It’s beginning to feel like Christmas – at last! The miniature tree is up, along with a few baubles and subtle decorations (I’m an under-stated decorator). Christmas parties and catch-up drinks have mostly been had. Hoards of shoppers have been fought. Presents have been paid for and are sitting there, wrapped, labelled and be-ribboned. All is cheery and bright.
To be honest though, it’s been a tough year for many people close to me, and on a broader scale, world events have been especially tumultuous. News headlines dish out the bizarre and horrific on a daily basis and I find myself swinging from shock and disbelief to overloaded indifference. It feels like there is nothing of great significance that can be done. At times like this you stick together and care for your people because what else can you do?
Homemade baking is absolutely and utterly insignificant. Yet despite this, I’ll never forget my second day at a new job in a new country, sitting there feeling completely overwhelmed and wondering when they were going to figure out that I wasn’t all that I said I was. The woman at the desk next to me offered me two small cookies wrapped in plastic – a sample from the batch she had baked the night before. She had observed me eating a muesli bar on my first day, she said, and she just knew that I would like her healthy cookies made with whole grains and honey. Two cookies is all it took and just like that I was no longer alone, freaking out at my desk.
Last year I made homemade cookies as Christmas gifts for the first time. The baking marathon nearly killed me, and thanks to the freshness of that memory, I sensibly scaled it back this year. I made one thing only and that thing was Nadine Abensur’s divine Cantuccini. Cantuccini is like a rustic biscotti, only it remains a little softer and won’t chip your teeth. It can be eaten alone or, like biscotti, dunked into coffee or hot chocolate. Nadine’s recipe makes a huge quantity of biscuits, so it’s perfect for Christmas baking. This year I flavoured mine with orange zest and paired it with figs, dates and hazelnuts, creating a rich, Christmas-cakey flavour. I also love a fresher version, using lemon zest, dried apricots and pistachios.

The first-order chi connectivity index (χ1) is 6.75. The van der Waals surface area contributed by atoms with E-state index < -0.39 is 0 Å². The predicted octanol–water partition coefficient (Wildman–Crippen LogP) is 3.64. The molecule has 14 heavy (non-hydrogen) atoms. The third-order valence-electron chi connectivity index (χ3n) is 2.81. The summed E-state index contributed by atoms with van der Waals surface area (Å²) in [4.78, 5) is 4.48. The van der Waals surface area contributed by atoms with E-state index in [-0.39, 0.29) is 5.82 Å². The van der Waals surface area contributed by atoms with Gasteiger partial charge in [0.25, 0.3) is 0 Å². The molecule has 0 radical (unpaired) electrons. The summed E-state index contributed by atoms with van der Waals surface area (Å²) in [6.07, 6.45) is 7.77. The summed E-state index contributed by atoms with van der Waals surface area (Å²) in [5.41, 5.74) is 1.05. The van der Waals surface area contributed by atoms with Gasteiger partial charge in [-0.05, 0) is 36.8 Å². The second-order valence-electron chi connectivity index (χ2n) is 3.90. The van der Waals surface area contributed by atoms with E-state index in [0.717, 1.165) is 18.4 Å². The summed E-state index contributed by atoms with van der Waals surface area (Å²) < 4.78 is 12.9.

This year half of my little red sacks of homemade cantuccini have been given to a few friends and relatives who have been stand out supports this year (and if I haven’t given you any, it doesn’t mean that I don’t love you! See comment above re: “baking marathon”). The other half have gone to people who have brightened my days in unexpected ways – the busker at the train station who cheekily asks, every now and then, if my husband is treating me right, and the neighbour, a few doors down, who lets me pick herbs from the pots by his door. If I can find him, a sack will also go to my Big Issue vendor, who is always keen for a chat whether I buy a copy or not. Homemade baking is insignificant, yes, but not wholly without significance. Have a wonderful, safe and happy Christmas everyone.
Fig & Hazelnut Cantuccini
500g plain flour
500g castor sugar
1 Tbsp baking powder
5 small eggs, lightly beaten with a pinch of salt
150g figs (or dried apricots)
150g blanched almonds
150g hazelnuts (or pistachio)
Finely grated zest of 2 oranges (or lemon)
Preheat the oven to 180°C / 360°F. Weigh the dried fruit and slice into small pieces. Place into a medium bowl along with the nuts (you don’t need to bother with chopping the nuts). Grate the orange zest into the bowl and mix together with the fruit. Set aside.
Sieve the flour, sugar and baking powder together into a large, wide bowl. Whisk to ensure that the dry ingredients are well incorporated. Add half of the lightly beaten egg and work through using a metal spoon. Add another half of the remaining egg and mix again, then begin to work the moisture into the flour using your fingertips. You want the dough to stick together without being too wet, and the mixture can be deceiving. Resist adding more egg yet. Add the fruit to the bowl and, still using your fingers, mix thoroughly into the dough. The moisture from the fruit will help to bring the dough together, but if your fruit is on the dry side, you may need a little more egg. Push the dough together into a ball. If most of it sticks together, then it is wet enough. If you’ve gone too far and the dough is too sticky, add small amounts of flour until it becomes manageable.
Tip the dough out onto a board and form into a sausage shape. Cut into six even pieces. Roll each piece into a log approximately two and a half centimetres wide. Place the logs onto two oven trays lined with baking parchment (if you only have one tray, like me, you will need to bake the cantuccini in two batches). Slightly flatten each log and slide the trays into the oven. Bake until brown for 25-30 minutes.
Remove the tray and lift the loaves of cantuccini onto a rack to cool slightly. Leave for 10 minutes then slice into pieces, about 1cm wide. Lay the pieces flat on the oven tray/s and then return to the oven for 10-15 minutes until deep golden brown. Cool on a rack until crisp then store in an airtight container.